When the 35th America’s Cup came to Bermuda in 2017, the Kiwis were ready. With Glenn Ashby as skipper and Peter Burling as helmsman, their advanced 50-foot catamaran ‘Aotearoa’ proved a class above the rest. They avenged their 2013 loss by defeating Oracle 7-1 and conquering the Cup. This innovative, athletic team seemed to usher in a new era for the America’s Cup.

Summary of New Zealand’s America’s Cup Victories

To summarize, New Zealand teams have won the America’s Cup three times in the modern multi-challenger era:

  • 1995: Black Magic (San Diego)
  • 2000: Team New Zealand (Auckland)
  • 2017: Emirates Team New Zealand (Bermuda)

Their first victory in 1995 was a milestone, ending the New York Yacht Club’s 144-year monopoly on the Auld Mug. 2000 saw the first successful defence abroad by a foreign yacht club. And 2017 marked a return to dominance after years of frustration.

But while lifting the Cup only three times, New Zealand has remained a major force in America’s Cup racing for over 30 years. Their innovation, skill and determination to win sailing’s greatest prize make New Zealand one of the all-time most successful and competitive nations in the event’s history.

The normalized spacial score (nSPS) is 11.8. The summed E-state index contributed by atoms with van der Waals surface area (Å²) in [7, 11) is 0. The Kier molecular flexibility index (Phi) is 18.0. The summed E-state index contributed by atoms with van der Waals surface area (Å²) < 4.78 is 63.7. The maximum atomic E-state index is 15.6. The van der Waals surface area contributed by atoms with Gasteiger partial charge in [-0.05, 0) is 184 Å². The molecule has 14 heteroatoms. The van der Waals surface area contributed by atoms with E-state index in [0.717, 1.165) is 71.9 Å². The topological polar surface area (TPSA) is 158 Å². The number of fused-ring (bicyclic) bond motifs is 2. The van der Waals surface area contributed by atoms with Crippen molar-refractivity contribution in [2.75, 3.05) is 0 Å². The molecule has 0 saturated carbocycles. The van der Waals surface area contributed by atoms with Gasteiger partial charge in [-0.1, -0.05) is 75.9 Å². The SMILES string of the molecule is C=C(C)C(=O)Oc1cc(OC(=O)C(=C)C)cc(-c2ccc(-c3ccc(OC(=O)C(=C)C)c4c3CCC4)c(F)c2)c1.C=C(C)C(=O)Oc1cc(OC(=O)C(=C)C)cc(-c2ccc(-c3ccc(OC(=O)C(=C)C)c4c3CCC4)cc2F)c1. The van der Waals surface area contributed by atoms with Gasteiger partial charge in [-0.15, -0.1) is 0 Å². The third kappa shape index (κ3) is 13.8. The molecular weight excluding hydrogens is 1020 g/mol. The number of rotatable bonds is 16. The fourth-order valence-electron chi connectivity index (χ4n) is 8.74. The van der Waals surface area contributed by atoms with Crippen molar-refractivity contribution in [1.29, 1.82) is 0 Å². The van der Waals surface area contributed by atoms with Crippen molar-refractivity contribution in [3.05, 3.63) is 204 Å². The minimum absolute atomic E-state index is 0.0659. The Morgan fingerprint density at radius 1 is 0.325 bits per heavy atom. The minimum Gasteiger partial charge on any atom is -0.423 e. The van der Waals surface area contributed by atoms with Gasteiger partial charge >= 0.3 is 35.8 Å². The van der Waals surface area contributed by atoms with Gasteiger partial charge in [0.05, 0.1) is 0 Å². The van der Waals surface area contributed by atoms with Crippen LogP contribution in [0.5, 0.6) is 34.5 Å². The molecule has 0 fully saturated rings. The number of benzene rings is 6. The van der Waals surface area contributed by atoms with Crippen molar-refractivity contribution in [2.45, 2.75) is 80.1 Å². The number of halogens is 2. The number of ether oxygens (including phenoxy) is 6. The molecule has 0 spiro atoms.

Key Factors in New Zealand’s America’s Cup Victories

Several key factors have contributed to New Zealand’s success in the America’s Cup:

Innovative Boat Design

New Zealand designers and sailors have pioneered groundbreaking yachts optimized for speed, from monohulls to multihulls and hydrofoiling catamarans. NZL 32, NZL 60 and Aotearoa were considered radical in their day but proved fast and dominant. Kiwi innovation conferred decisive advantages.

Expert Sailors and Tacticians

Top Kiwi yachtsmen like Russell Coutts, Dean Barker and Peter Burling expertly maximized the potential of their boats. Smart race strategy and masterful boat handling from polished crews repeatedly transitioned testing conditions into winning margins over opponents.

National Passion for Sailing

Sailing is New Zealand’s national summer sport. Kiwi pride in maritime prowess and obsession with the America’s Cup has bolstered funding and support, from the 1995 public fundraising campaign to the government’s massive investment into the 2007 challenge.

Advantage of Home Waters